In this situation, the framework only offers more time to authorities acting in bad faith and bent on dismantling all checks and balances to do so in relative peace with the Commission tempted to hold off on infringement actions (as it did for far too long), and other EU institutions and EU national governments all too happy to look the other way. The only positive outcome in the case of Poland is that the rule of law framework resulted in the accumulation of overwhelming, damning evidence of a deliberate attempt by Polish authorities to undermine the rule of law in order to progressively transform the country into a de facto autocratic one-party state in a similar fashion to what has been done in Hungary, a country which can be considered the EU’s first consolidated “competitive authoritarian regime”.  

2. Three Article 7 hearings with no tangible results to date 

As one of us wrote on this blog in October 2016, “considering the overwhelming evidence of a deliberate governmental strategy of systematically undermining all checks and balances in Poland as well the uncooperative behaviour of Polish authorities”, the Commission ought to trigger Article 7(1) in order for national governments, meeting in the Council, “to step up to their responsibilities to isolate, if not to sanction a member state whose authorities are actively seeking to dismantle liberal democracy in their country.”

At long last, Article 7(1) was activated for the very first time on 20 December 2017 (the Commission’s reasoned proposal should not be confused with the 4th rule of law recommendation which was also adopted on the same day). 

One year later, what tangible results can we point out to? Sadly, none. 

What we have seen instead is the repetition ad nauseam by the Council (General Affairs) that dialogue is good and/or must be pursued, with three formal hearings organised to date on the basis of documents which are not however automatically made public either before or after each hearing:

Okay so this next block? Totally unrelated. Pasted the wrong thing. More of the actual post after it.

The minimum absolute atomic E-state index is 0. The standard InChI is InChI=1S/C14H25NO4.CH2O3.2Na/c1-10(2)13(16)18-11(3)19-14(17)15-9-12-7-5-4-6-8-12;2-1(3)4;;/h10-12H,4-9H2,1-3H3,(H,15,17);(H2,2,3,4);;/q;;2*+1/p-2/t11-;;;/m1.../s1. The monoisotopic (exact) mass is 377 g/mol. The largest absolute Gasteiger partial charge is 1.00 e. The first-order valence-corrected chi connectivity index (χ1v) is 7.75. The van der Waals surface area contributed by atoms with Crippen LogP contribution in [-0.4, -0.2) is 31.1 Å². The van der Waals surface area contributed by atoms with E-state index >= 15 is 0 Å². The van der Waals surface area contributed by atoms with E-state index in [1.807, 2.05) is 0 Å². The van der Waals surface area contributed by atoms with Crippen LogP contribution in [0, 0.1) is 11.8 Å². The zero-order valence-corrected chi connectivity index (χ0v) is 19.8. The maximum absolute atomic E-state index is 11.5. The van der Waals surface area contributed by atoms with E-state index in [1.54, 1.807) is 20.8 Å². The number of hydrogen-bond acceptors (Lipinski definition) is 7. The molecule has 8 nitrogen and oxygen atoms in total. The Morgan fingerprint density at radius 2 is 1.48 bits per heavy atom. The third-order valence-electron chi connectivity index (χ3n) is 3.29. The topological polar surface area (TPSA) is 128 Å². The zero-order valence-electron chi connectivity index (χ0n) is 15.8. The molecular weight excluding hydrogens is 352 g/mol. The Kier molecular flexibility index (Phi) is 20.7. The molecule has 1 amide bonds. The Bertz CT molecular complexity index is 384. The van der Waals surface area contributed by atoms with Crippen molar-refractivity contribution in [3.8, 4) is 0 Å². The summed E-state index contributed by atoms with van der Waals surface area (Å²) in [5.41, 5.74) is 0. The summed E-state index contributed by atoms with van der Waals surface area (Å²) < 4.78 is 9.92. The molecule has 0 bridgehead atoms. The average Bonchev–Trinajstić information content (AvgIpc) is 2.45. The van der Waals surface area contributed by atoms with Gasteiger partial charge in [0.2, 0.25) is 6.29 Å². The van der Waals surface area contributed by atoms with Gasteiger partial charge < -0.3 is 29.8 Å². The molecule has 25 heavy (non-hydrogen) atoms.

27 February 2018: “We encourage the continuation of the dialogue between the European Commission and Poland”

20 March 2018: “Ministers expressed the hope that the dialogue between the Commission and the Polish authorities will bring positive results on the issue”

17 April 2018: “Ministers encouraged the Commission and the Polish authorities to continue their dialogue with a view to achieving concrete results”

14 May 2018: “The Commission updated ministers on the latest developments in its dialogue with the Polish authorities.The Council will return to this issue at its next meeting” 

26 June 2018 (first formal Article 7(1) hearing): “The hearing offered a possibility for ministers to have an in-depth exchange with Poland on the concerns identified in the Commission’s reasoned proposal” 

18 September 2018 (second formal Article 7(1) hearing): “Ministers continued their in-depth exchange with Poland on the concerns identified in the Commission’s reasoned proposal under Article 7(1) TEU” 

16 October 2018: “Ministers reiterated the importance of upholding the rule of law in all EU member states and stressed the need to achieve tangible progress. The Council will come back to this matter”

12 November 2018: “The Commission provided the Council with an update on the latest developments regarding judicial reform in Poland”

11 December 2018 (third formal Article 7(1) hearing): “The Council will continue the Article 7(1) TEU proceedings concerning Poland under the Romanian presidency”

Early evidence however suggests that one can expect more disgraceful procrastination under the Romanian presidency, whose own website indicates a lack of familiarity with the very concept of the rule of law which is nowhere to be seen despite “Europe of Common Values” being allegedly the fourth priority of the Romanian presidency. 

Be that as it may, one key take from the documents which have found their way in the public domain is that Polish authorities, after repeatedly misleading the European Commission, did not shy away from doing the same with its peers. To give a single but characteristically absurd argument submitted to the attention of fellow national governments (via a PowerPoint presentation), the Polish government claimed that it was legally unobjectionable to replace the sitting First President of the Polish Supreme Court notwithstanding the obvious breach of the relevant provision of the Polish Constitution regarding her terms of office because – we kid you not – the previous First President was replaced when “his six-years [sic] term ended prematurely with his death in 2014”…